I wouldn't sweat the learning to sail thing about 2 days on the boat anf you'll figure it out. read a few books in the mean time to get the jist of the maritime rules and a general grasp on laws etc.
if you buy a boat in Fla. and head to the keys your not going to really be on the "open Ocean" much.
might also want to get comfortable w/ the weather forcasting as this will affect almost all other aspects of the cruise.
in the meantime grab a cheap sailing dinghy and get in a little water time to acclimate and keep the dream going.
have fun.

chuck53 01-26-2012 07:11 AM

Quote:

Originally Posted by GFUSailTeam (Post 821493)
By that time we'll have saved and fundraised enough to hopefully afford a boat. I was imagining practicing on something closer to 6'-10' like a skiff. I dont know the proper terminology for it, but it's like a fiberglass dingy with a sail.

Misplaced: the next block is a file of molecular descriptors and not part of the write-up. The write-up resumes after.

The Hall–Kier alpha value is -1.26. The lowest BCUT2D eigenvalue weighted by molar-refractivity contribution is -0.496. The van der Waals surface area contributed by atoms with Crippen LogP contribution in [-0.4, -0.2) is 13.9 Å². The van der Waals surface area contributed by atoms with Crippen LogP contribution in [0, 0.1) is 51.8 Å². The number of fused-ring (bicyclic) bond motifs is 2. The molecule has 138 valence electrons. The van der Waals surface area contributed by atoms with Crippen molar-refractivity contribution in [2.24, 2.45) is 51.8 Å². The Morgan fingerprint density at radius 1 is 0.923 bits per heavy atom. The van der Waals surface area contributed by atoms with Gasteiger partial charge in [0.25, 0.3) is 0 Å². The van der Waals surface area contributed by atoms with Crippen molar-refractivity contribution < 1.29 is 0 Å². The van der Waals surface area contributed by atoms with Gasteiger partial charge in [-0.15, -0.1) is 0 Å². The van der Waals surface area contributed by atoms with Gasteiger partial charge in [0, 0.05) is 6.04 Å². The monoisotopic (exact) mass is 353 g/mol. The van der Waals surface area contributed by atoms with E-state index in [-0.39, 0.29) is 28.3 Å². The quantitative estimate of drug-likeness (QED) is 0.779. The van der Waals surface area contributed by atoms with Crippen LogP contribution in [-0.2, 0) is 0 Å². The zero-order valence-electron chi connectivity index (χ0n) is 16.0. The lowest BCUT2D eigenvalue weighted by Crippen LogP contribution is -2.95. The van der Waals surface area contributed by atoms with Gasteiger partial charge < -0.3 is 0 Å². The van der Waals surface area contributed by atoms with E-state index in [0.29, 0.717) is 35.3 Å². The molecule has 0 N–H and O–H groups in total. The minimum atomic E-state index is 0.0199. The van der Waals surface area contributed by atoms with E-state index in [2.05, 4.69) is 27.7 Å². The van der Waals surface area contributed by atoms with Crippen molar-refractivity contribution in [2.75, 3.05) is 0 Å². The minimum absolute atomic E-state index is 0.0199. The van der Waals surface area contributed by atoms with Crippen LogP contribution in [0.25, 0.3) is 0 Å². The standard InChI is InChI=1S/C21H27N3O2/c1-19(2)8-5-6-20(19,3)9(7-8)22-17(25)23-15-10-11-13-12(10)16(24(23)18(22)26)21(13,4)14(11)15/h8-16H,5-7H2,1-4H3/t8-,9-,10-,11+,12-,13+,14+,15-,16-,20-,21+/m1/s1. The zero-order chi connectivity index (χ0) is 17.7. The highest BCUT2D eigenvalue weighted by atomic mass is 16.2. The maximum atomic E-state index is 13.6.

Any sailboat to work with is better than none.
Question for you...just how much money do you think you will need to buy a decent boat to travel around the islands?

chuck53 01-26-2012 08:38 AM

Quote:

Originally Posted by joethecobbler (Post 821501)
Check out craigslist for the keys as well as South florida to get an Idea of what is available for boats.
As the economy sucks sailboats can be had for cheap right now. that may change in the next 2 years. right now you could easily grab a 30' boat for under $5000
I wouldn't sweat the learning to sail thing about 2 days on the boat anf you'll figure it out. read a few books in the mean time to get the jist of the maritime rules and a general grasp on laws etc.
if you buy a boat in Fla. and head to the keys your not going to really be on the "open Ocean" much.
might also want to get comfortable w/ the weather forcasting as this will affect almost all other aspects of the cruise.